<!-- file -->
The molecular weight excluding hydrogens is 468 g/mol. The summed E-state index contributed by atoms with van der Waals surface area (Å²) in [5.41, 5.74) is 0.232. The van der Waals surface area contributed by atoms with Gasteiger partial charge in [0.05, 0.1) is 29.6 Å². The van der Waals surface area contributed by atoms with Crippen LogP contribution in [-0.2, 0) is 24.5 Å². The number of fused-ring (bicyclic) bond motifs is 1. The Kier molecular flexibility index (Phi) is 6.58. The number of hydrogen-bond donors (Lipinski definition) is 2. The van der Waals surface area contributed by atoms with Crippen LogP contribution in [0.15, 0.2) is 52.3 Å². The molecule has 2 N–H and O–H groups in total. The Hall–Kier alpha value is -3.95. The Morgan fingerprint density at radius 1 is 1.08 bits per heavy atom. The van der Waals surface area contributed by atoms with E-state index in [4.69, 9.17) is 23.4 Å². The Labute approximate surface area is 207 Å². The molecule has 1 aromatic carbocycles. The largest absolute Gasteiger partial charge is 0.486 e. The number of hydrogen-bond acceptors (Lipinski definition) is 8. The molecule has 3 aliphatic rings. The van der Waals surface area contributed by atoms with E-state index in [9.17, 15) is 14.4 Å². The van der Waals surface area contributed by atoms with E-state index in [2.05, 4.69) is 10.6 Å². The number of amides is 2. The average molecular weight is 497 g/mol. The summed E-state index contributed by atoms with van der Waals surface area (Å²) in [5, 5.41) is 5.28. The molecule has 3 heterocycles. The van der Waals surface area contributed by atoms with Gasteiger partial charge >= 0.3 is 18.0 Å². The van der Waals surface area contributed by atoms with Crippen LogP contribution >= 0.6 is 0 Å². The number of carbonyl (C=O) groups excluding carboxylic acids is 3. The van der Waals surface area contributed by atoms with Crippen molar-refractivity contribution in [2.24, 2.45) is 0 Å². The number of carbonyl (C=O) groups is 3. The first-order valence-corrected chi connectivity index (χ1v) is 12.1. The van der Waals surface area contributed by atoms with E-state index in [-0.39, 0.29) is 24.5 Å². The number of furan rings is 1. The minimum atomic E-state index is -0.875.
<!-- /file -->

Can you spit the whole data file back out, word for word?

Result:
The molecular weight excluding hydrogens is 468 g/mol. The summed E-state index contributed by atoms with van der Waals surface area (Å²) in [5.41, 5.74) is 0.232. The van der Waals surface area contributed by atoms with Gasteiger partial charge in [0.05, 0.1) is 29.6 Å². The van der Waals surface area contributed by atoms with Crippen LogP contribution in [-0.2, 0) is 24.5 Å². The number of fused-ring (bicyclic) bond motifs is 1. The Kier molecular flexibility index (Phi) is 6.58. The number of hydrogen-bond donors (Lipinski definition) is 2. The van der Waals surface area contributed by atoms with Crippen LogP contribution in [0.15, 0.2) is 52.3 Å². The molecule has 2 N–H and O–H groups in total. The Hall–Kier alpha value is -3.95. The Morgan fingerprint density at radius 1 is 1.08 bits per heavy atom. The van der Waals surface area contributed by atoms with E-state index in [4.69, 9.17) is 23.4 Å². The Labute approximate surface area is 207 Å². The molecule has 1 aromatic carbocycles. The largest absolute Gasteiger partial charge is 0.486 e. The number of hydrogen-bond acceptors (Lipinski definition) is 8. The molecule has 3 aliphatic rings. The van der Waals surface area contributed by atoms with E-state index in [9.17, 15) is 14.4 Å². The van der Waals surface area contributed by atoms with E-state index in [2.05, 4.69) is 10.6 Å². The number of amides is 2. The average molecular weight is 497 g/mol. The summed E-state index contributed by atoms with van der Waals surface area (Å²) in [5, 5.41) is 5.28. The molecule has 3 heterocycles. The van der Waals surface area contributed by atoms with Gasteiger partial charge >= 0.3 is 18.0 Å². The van der Waals surface area contributed by atoms with Crippen LogP contribution >= 0.6 is 0 Å². The number of carbonyl (C=O) groups excluding carboxylic acids is 3. The van der Waals surface area contributed by atoms with Crippen molar-refractivity contribution in [2.24, 2.45) is 0 Å². The number of carbonyl (C=O) groups is 3. The first-order valence-corrected chi connectivity index (χ1v) is 12.1. The van der Waals surface area contributed by atoms with E-state index in [-0.39, 0.29) is 24.5 Å². The number of furan rings is 1. The minimum atomic E-state index is -0.875.